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Help Your Kids Leave the Nest Without Harming Your Nest Egg

Many recently graduated high school seniors are busily preparing for the next exciting phase in their lives - college. Meanwhile, their parents are busy making sure their new freshman is well equipped for this major life transition. However, with new surroundings come new risks - risks that may not be protected under your current insurance policy. Before you drop your child off at his or her dorm, it is important to review your policy and make any adjustments needed to ensure common college-age risks are covered.

Begin by equipping your child's new computer with solid protection against identity theft. College students are surprisingly vulnerable to this common crime. Federal Trade Commission statistics state that 24% of all identity theft complaints come from people between the ages of 20 and 29. Students increase their risk by using public or shared computers, logging onto unsecured wireless networks, and posting personal information on social networking sites. Protect them by putting the following precautions into place before they arrive on campus:

  • Anti-virus protection: Install the latest version of a proven anti-virus software program on their computer.
  • Robust passwords: Be sure your student's passwords - especially the ones used to access bank accounts back home - contain a mix of numbers and letters that will frustrate identity thieves. Change passwords periodically.
  • Privacy protection: Caution your child to avoid unsecured wireless networks and never leave their computer unattended in a public place.

Concerned parents need to be aware that cyber threats aren't the only potential risks of campus life. College students need the same types of traditional protection against health, property and life hazards that their parents and siblings do.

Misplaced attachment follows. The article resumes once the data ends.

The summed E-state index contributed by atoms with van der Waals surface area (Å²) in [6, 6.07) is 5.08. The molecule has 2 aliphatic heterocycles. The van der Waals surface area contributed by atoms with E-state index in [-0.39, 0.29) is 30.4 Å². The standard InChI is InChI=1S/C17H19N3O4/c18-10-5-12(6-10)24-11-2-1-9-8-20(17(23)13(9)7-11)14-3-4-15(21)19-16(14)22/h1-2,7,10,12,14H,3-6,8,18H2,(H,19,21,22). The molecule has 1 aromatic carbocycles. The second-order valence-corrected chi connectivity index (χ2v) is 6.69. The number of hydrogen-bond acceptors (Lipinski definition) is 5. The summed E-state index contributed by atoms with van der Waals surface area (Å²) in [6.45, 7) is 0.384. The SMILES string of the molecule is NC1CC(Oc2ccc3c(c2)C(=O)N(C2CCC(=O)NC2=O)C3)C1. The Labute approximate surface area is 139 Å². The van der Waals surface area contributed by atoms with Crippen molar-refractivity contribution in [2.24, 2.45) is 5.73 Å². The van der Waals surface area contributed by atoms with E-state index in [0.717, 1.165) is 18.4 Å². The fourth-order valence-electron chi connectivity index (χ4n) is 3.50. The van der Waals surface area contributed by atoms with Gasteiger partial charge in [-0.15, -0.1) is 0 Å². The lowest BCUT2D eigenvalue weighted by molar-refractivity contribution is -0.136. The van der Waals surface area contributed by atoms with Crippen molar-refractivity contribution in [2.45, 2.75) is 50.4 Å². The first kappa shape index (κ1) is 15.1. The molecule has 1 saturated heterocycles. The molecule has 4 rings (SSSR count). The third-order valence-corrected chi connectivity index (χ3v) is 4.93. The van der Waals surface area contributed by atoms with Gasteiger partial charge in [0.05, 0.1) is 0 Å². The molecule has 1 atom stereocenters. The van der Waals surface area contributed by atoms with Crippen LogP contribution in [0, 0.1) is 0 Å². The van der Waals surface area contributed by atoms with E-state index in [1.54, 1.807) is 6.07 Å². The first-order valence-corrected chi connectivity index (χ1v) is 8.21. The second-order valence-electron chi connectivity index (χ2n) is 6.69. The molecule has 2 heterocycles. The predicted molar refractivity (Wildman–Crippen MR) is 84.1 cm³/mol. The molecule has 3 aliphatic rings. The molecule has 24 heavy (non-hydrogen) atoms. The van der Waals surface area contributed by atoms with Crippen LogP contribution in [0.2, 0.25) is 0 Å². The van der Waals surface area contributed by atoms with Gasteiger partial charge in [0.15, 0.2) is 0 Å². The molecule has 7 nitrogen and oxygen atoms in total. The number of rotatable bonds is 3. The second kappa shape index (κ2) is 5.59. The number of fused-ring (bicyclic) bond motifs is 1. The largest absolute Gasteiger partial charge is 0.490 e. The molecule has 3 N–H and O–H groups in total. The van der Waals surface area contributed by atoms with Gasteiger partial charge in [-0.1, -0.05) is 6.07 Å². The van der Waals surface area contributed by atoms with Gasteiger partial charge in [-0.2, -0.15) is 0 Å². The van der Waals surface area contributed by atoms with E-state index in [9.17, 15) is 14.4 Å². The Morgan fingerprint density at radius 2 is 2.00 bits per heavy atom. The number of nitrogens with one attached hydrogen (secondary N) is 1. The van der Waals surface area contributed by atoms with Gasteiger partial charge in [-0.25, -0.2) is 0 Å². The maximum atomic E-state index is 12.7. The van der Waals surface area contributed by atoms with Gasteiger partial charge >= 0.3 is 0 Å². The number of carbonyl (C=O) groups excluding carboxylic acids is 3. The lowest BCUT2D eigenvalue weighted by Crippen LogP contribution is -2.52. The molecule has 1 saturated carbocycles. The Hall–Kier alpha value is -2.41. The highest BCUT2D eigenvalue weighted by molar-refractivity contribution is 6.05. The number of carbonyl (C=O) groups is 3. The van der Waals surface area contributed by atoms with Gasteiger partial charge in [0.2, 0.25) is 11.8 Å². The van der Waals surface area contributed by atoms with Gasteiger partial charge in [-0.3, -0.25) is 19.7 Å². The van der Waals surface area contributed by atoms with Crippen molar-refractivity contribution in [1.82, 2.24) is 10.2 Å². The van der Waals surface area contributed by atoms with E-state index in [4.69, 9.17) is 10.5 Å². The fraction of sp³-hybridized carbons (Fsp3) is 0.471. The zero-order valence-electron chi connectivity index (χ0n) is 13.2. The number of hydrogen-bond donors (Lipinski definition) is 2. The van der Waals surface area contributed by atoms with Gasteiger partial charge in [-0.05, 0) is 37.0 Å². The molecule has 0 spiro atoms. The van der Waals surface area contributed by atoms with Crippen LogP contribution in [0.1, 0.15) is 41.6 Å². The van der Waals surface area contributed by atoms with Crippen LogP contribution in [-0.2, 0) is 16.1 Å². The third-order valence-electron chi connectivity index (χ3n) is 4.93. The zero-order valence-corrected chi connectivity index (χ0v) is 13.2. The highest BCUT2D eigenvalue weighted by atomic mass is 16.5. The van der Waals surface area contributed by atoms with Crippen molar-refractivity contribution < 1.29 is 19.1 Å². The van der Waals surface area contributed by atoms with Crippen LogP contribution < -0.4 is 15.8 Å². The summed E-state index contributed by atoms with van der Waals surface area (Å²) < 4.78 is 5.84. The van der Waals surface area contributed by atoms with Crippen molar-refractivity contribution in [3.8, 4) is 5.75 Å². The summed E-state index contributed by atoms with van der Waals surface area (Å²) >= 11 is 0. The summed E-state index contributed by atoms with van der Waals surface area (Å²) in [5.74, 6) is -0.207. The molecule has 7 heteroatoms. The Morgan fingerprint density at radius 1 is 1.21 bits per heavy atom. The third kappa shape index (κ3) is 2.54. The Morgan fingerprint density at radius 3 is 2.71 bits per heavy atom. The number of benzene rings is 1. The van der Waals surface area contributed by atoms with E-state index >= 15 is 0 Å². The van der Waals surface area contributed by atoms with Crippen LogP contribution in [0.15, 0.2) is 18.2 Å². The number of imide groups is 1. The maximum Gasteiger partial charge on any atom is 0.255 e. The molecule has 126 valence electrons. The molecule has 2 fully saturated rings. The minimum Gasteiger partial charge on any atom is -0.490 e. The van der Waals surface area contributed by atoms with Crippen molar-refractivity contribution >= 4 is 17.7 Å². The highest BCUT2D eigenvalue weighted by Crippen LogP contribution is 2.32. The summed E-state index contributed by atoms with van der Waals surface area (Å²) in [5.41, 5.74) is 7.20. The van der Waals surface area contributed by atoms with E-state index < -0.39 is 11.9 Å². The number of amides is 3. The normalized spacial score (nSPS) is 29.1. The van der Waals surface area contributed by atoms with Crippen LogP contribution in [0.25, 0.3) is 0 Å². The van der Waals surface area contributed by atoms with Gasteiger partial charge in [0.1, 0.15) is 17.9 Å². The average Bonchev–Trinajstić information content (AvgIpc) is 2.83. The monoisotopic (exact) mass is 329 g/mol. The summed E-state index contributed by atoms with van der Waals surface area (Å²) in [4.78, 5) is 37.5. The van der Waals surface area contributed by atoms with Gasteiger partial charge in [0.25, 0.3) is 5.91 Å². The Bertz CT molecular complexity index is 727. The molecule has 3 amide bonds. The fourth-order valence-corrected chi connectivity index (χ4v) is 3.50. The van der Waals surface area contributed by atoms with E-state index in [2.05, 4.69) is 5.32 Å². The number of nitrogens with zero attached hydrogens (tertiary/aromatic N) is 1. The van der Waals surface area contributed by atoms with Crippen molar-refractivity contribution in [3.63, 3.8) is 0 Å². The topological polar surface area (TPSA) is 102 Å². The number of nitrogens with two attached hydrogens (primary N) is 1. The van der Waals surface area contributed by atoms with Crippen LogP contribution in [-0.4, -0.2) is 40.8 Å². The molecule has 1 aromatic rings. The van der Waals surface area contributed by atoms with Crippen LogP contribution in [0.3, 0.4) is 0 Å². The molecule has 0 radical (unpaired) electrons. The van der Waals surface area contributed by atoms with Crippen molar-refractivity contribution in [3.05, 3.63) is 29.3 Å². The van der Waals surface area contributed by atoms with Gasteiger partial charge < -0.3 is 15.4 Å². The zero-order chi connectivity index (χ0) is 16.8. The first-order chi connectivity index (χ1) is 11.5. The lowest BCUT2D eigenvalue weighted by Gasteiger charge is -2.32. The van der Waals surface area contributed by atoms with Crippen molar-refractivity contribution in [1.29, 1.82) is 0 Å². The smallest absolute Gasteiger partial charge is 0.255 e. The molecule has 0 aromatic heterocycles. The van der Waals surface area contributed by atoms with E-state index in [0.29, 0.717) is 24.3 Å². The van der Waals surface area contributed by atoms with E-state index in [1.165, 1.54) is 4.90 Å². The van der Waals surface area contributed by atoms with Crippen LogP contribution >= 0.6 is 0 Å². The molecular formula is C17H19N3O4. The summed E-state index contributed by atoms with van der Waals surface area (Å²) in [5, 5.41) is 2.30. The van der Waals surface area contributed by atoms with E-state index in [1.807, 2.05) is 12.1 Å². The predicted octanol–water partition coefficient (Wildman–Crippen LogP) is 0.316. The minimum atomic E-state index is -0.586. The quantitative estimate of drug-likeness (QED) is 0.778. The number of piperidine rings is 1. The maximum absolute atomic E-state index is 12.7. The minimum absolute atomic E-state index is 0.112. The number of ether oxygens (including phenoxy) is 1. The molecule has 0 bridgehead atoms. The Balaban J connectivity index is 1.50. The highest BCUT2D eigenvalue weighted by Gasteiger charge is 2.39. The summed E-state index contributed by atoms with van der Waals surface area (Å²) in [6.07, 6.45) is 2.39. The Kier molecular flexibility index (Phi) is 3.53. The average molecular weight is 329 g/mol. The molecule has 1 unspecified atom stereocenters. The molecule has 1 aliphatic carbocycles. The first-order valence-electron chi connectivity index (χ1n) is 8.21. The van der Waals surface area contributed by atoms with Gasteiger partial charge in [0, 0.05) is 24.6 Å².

Your student is likely to arrive at college with expensive laptop computers, entertainment equipment or musical instruments, all of which will need replacement if stolen or damaged. Before your child leaves, check to see if your homeowner's insurance policy covers their property. If not, purchase a separate renter's policy to protect their prized possessions.


Most students are covered by their parents' health insurance through age 26, although a parental policy may not be practical protection for a student far from home. A distant college may fall outside the service area of your hometown health plan's preferred providers, creating unexpected out-of-pocket expenses. As a remedy, some colleges offer reasonably priced student health insurance plans. You may also wish to add tuition insurance, which covers the cost of tuition if your child is ill and unable to complete a school term.


While many colleges discourage on-campus car use (especially in the first two years) your child will probably be home during breaks - and their first request will be to borrow the car keys. Fortunately for your pocketbook, some insurers offer a credit for students who attend a college 100 miles or more from home. Make sure your agent knows about your student's change in status.


A child's departure for college is a big life transition, which makes it an ideal occasion to take a fresh look at the entire family's life insurance protection. In addition to starting or augmenting a college-bound child's life policy, your life insurance coverage should be strengthened to cover the additional costs of college if something happens to you or your spouse.

The move from home to college is one of life's biggest milestones. It is also an ideal occasion to schedule an insurance review with your HUB broker. Maintaining the right insurance coverage for your needs is a great way to show your new college student that you continue to care. It is also a chance to model the responsible financial behavior you hope they will emulate through their college years and beyond.